During the study part of the term, one of the women in the unit who was living with a family with younger girls, told us about a “secret” language that her SST sisters had taught her. This language in Spanish, at least in Costa Rica, is sort of like pig latin or goose latin in English. Unlike pig latin, where the added syllable is after the word (ig-pay atin-lay) and more like goose latin where the added syllable is added to each syllable but unlike goose latin, where the added syllable is added in the middle of the syllable (goolafoose lalafa-tilafin [pronounced “tuh-la-fun)]), in cá (I’m not sure if this is the correct term), the added syllable (ca) is added before the syllable; for instance, San José would be “Casán Cajó-casé”.

Now, I had a very difficult time understanding “normal” Spanish; but when I heard cá being spoken, my comprehension was absolutely zero. And I did hear it spoken during my service part of the trimester when I was at Roblealto Bible Home, a children’s home.

One day two girls, one about 20, who had grown up at Roblealto but stayed on as a maid after turning 18 and graduating, and the other a 16-year-old, and I took a walk down to the river, about 10 minutes away. On this trek, they started speaking cá. Knowing only the principle behind the language, I knew what they were doing but had no idea what they were saying.

As they conversed, they would occasionally look at me as if to ask if I understood what they were saying, and I would give them a look of incomprehension. After a few minutes of this “private” conversation and their looking at me wondering if I was understanding what they were saying, I got the impression that they were saying things that they would normally not say in mixed company.

As they continued their conversation and continued to give me this “look,” I was pretty sure that were saying things that they would not be caught dead saying in front of a guy, and after about ten or fifteen minutes of this, and after another one of their “looks” toward me, I gave them an astonished look and said, “¿Cavér-cadád?”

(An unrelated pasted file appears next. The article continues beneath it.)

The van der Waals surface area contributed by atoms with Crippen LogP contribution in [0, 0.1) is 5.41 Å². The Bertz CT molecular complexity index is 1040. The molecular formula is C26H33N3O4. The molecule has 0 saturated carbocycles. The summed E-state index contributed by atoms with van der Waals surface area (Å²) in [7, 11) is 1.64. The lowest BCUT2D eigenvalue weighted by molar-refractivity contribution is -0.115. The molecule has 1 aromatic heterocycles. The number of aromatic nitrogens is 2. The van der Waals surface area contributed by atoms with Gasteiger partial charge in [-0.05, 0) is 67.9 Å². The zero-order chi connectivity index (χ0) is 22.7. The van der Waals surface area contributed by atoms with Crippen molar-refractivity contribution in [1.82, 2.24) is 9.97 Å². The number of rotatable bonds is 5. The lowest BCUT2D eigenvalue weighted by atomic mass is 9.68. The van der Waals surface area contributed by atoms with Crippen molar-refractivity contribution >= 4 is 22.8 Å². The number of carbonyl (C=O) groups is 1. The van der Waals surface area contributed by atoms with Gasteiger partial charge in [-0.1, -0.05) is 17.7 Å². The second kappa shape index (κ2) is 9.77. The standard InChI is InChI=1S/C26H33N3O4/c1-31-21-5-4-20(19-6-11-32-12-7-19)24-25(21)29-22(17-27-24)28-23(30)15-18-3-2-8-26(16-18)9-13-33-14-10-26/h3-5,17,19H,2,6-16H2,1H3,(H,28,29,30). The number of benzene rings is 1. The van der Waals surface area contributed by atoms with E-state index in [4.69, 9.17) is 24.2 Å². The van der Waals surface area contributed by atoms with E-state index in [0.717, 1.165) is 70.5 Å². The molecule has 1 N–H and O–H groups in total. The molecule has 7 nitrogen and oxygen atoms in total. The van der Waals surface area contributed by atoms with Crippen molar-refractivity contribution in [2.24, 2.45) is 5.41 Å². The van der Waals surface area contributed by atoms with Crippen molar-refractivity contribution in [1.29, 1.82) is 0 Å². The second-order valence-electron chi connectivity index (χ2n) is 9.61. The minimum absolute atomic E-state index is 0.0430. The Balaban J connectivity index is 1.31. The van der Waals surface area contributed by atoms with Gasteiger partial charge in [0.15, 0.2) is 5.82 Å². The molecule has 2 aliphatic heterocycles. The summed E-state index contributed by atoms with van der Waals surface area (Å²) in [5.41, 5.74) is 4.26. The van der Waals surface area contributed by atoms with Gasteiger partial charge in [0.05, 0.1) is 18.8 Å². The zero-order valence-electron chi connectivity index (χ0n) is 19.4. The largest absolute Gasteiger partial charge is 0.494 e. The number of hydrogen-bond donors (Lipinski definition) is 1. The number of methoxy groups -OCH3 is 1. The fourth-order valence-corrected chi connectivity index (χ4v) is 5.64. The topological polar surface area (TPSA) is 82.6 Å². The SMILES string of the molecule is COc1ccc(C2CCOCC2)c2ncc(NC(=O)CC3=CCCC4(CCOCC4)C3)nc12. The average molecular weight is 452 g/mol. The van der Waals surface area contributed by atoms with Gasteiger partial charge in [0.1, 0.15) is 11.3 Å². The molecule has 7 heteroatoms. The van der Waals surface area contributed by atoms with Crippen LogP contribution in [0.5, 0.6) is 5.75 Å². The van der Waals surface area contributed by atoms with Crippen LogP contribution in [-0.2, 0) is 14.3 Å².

Oh, gosh! The look of absolute horror on their faces, when they thought I had understood everything they’d said, told me that had indeed been saying “unspeakable-in-mixed-company” things, although I had understood absolutely nothing of what they said.

StevenJohns_webSteven Johns ’81 is a former graphic designer at GC and author of two Pinchpenny Press chapbooks of poetry. He is now retired, having worked as graphic designer and general laborer at several print shops and factories. He still works part-time doing the bulletins for Benton Mennonite Church and lives in Goshen. He did SST in Costa Rica during the winter trimester of 1978.

Ripples in the Pond

I was fortunate to be one of the first Goshen students to go on SST. Around 1970, I was part of the first SST group sent to Nicaragua. Fran and Marian Wenger were the leaders at that time. After our time in the capital, for my service project I was sent to the tiny rural village of Los Encuentros in the Dept. of Carazo. At that time the village had no running water or electricity and the only transportation was by ox cart. My hosts were the extended family of Pedro Rojas, and included his wife, his older daughter Luisa, his younger daughter Rosa, and her three children Julian, Albertina, and Maria Teresa.

Susan Graber in Los Encuentros, Nicaragua
Susan Graber in Los Encuentros, Nicaragua